Some thirty lakes make up the African lakes of the rift valley and they include some of the oldest and largest lakes in the world, providing work, food and sustenance for millions who live near them. It is believed that the human race first lived in this area with humanoid fossils of our ancestors being found there that are around 10 million years old. The area is also home to the fossilised remains of 'Lucy' who lived approximately 3.2 million years ago and is currently believed to have been the first humanoid to have walked upright.
The Rift Valley itself, a crack or fissure in the earth's crust created by violent subterranean forces that tore apart the earth's crust, can be seen from space and it runs for approximately 4000 miles from Syria to Mozambique. The valley was formed by movements in the Arabian plate, the Nubian plate and the Somalian plate which are still drifting apart creating low areas where water has accumulated to form the lakes. The Rift Valley is at its most magnificent in East Africa where the process of 'rifting' has led to the creation of the many spectacular lakes that are located in the region. The process itself however is ongoing with many active volcanoes in the area along with numerous hot and boiling springs indicating underground activity.
It is believed that the ongoing underground volcanic activity around the rift will eventually cause the continent of Africa to split with low lying areas, currently under sea level, being filled from the Red Sea, creating a new ocean with the remains of Somalia, Tanzania and Mozambique forming a new off Africa continent. The lakes are broadly grouped into the Ethiopian Rift Valley Lakes which are mostly alkaline, the Eastern Rift Valley Lakes of which three are freshwater and five alkaline, the Western or Albertine Rift Valley Lakes which are freshwater and the Southern Rift Valley lakes which are all fresh water save for Lake Rukwa.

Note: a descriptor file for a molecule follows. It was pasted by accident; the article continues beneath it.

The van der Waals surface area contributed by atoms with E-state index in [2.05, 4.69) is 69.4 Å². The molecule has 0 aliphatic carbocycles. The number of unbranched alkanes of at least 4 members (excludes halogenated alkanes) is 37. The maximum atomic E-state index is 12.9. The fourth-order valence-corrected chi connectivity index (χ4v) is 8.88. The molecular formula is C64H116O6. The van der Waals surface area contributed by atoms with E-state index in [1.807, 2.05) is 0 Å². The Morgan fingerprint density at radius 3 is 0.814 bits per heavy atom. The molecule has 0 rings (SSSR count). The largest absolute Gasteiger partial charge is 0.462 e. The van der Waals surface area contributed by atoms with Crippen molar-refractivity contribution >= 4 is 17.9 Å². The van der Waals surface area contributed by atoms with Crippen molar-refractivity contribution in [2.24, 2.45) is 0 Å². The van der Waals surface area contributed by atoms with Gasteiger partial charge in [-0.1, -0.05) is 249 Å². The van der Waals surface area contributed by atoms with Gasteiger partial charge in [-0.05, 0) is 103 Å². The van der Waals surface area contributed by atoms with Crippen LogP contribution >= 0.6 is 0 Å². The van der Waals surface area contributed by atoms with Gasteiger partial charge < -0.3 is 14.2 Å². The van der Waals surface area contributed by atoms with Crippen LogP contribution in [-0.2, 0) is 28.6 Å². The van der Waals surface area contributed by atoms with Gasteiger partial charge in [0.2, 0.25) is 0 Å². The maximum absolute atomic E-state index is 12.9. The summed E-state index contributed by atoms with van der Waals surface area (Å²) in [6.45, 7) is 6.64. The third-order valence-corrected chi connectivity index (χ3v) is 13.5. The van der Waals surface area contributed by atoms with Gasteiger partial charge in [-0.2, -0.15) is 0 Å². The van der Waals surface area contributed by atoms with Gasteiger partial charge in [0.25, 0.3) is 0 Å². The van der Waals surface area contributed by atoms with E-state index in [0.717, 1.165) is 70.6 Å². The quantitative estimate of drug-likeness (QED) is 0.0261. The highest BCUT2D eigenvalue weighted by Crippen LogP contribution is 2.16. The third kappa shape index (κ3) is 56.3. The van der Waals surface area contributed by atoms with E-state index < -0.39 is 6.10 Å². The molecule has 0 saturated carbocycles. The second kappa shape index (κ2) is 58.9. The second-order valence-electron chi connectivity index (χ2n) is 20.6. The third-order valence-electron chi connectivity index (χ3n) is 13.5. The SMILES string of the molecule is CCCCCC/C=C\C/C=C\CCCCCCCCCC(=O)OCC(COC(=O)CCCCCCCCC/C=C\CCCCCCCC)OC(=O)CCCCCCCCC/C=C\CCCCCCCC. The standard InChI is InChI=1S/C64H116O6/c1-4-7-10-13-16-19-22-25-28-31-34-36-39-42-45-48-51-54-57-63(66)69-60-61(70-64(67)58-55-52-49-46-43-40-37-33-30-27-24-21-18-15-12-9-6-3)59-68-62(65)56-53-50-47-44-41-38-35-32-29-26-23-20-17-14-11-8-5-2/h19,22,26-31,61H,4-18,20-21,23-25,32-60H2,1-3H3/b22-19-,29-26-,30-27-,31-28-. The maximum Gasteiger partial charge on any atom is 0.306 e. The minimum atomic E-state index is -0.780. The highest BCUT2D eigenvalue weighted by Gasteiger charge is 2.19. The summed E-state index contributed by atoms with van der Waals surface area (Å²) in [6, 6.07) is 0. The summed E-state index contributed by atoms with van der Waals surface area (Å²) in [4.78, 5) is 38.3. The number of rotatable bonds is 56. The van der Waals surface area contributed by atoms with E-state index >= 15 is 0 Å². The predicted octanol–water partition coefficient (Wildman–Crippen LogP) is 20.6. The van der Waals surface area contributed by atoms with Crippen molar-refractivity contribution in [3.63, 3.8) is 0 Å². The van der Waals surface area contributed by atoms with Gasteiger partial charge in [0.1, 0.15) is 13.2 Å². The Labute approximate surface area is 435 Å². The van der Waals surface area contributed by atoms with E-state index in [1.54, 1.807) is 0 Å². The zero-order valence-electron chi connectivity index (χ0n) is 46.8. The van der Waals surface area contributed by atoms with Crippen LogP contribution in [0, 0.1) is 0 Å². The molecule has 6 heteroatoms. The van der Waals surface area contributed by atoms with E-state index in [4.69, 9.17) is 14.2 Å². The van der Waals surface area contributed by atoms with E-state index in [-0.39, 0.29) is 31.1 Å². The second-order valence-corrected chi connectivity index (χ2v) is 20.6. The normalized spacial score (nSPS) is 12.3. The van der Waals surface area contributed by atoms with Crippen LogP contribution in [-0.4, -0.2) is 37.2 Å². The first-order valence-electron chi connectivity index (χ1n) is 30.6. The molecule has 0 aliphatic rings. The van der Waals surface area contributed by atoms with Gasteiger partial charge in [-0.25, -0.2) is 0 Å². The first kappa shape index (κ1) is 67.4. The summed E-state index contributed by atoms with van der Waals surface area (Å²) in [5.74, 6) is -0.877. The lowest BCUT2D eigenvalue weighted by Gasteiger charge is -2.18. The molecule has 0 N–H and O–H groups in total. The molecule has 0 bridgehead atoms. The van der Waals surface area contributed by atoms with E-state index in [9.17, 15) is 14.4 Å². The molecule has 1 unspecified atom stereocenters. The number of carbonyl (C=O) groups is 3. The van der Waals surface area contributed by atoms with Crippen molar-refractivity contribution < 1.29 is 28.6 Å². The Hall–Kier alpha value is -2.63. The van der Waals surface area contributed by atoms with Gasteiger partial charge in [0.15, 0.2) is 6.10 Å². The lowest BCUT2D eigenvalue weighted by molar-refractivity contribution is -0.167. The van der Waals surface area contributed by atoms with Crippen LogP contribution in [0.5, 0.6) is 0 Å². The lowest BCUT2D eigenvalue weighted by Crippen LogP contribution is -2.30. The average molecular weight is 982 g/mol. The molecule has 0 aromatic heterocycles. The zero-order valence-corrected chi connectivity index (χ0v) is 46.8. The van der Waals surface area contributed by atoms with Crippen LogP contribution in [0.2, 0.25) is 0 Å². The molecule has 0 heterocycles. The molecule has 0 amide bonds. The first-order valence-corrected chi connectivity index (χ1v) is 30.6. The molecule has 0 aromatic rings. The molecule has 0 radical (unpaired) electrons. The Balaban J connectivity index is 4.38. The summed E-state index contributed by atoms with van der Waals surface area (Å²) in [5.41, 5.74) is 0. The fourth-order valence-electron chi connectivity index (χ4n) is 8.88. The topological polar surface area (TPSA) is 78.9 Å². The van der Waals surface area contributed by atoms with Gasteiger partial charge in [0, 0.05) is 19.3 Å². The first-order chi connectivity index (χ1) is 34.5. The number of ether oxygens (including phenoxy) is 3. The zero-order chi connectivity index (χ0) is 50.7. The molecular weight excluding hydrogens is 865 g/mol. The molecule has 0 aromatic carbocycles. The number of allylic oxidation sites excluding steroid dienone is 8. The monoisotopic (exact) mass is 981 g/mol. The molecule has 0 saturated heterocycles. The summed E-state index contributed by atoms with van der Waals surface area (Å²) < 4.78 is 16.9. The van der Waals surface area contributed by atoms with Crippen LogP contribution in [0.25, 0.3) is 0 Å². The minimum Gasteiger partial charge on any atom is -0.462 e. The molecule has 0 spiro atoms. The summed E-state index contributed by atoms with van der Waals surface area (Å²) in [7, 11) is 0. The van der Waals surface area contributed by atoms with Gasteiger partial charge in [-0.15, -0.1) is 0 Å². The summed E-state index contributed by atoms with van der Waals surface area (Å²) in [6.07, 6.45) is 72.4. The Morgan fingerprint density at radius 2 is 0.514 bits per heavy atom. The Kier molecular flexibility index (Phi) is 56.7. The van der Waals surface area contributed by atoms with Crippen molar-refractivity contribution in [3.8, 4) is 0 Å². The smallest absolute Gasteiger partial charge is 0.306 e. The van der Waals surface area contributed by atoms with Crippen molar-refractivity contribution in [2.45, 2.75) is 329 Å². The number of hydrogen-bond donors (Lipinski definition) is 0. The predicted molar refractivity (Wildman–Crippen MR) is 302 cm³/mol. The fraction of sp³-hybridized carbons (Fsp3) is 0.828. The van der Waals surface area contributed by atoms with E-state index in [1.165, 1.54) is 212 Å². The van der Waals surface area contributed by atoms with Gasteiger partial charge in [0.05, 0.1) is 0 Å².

Below is a video explaining how the Rift Valley itself was formed whilst below on this page we explore a number of the Great African lakes in a series of video documentaries. Some of these show how at least two of the lakes are drying up, one because of the construction of a hydro-electric dam on its main tributary river and the implications of that process for those whose lives depend on the lakes.
A short video and information about Lake
Tanganyika, the world's longest
lake and second deepest.
Take a virtual tour of Lake Malawi
above and underwater in another
in our African lakes series.
Pictures and footage of the attempts to save Lake Chad as it shrinks to a mere fifth of its former size.
A video documentary about Lake Victoria, the largest of the African lakes and the world's largest tropical lake.
Information about Lake Turkana in
Kenya, another of the African
lakes at risk of drying up.
All about the River Nile as it winds its
way through Africa from Uganda
to the Mediterranean Sea.
Details of current volunteer work
opportunities in each of the
countries of Africa.
Discover all about Africa and how to
make the most of your
volunteer experience there.
Don't set off on your volunteer experience
in Africa without checking out our
recommended essential supplies.
For a limited period get your
African NGO or volunteer organisation
listed here for FREE!
A must read novel about the pitfalls
of volunteering in Africa written
by the african-volunteer.net team!